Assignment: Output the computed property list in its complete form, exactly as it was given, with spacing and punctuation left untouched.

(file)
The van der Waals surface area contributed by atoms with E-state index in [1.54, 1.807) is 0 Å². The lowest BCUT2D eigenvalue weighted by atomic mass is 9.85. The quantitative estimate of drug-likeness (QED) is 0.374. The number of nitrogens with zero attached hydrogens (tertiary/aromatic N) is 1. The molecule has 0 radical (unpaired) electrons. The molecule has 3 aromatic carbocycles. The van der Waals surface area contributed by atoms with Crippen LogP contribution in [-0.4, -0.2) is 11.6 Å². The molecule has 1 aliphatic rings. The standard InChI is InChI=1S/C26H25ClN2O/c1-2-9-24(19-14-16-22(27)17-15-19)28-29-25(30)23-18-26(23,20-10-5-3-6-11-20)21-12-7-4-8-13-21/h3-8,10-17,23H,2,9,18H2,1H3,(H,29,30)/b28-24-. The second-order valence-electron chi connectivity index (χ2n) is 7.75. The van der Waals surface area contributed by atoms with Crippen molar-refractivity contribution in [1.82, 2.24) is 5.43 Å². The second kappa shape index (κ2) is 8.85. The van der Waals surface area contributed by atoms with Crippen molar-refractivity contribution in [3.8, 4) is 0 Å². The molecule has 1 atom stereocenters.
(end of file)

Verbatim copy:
The van der Waals surface area contributed by atoms with E-state index in [1.54, 1.807) is 0 Å². The lowest BCUT2D eigenvalue weighted by atomic mass is 9.85. The quantitative estimate of drug-likeness (QED) is 0.374. The number of nitrogens with zero attached hydrogens (tertiary/aromatic N) is 1. The molecule has 0 radical (unpaired) electrons. The molecule has 3 aromatic carbocycles. The van der Waals surface area contributed by atoms with Crippen LogP contribution in [-0.4, -0.2) is 11.6 Å². The molecule has 1 aliphatic rings. The standard InChI is InChI=1S/C26H25ClN2O/c1-2-9-24(19-14-16-22(27)17-15-19)28-29-25(30)23-18-26(23,20-10-5-3-6-11-20)21-12-7-4-8-13-21/h3-8,10-17,23H,2,9,18H2,1H3,(H,29,30)/b28-24-. The second-order valence-electron chi connectivity index (χ2n) is 7.75. The van der Waals surface area contributed by atoms with Crippen molar-refractivity contribution in [1.82, 2.24) is 5.43 Å². The second kappa shape index (κ2) is 8.85. The van der Waals surface area contributed by atoms with Crippen molar-refractivity contribution in [3.8, 4) is 0 Å². The molecule has 1 atom stereocenters.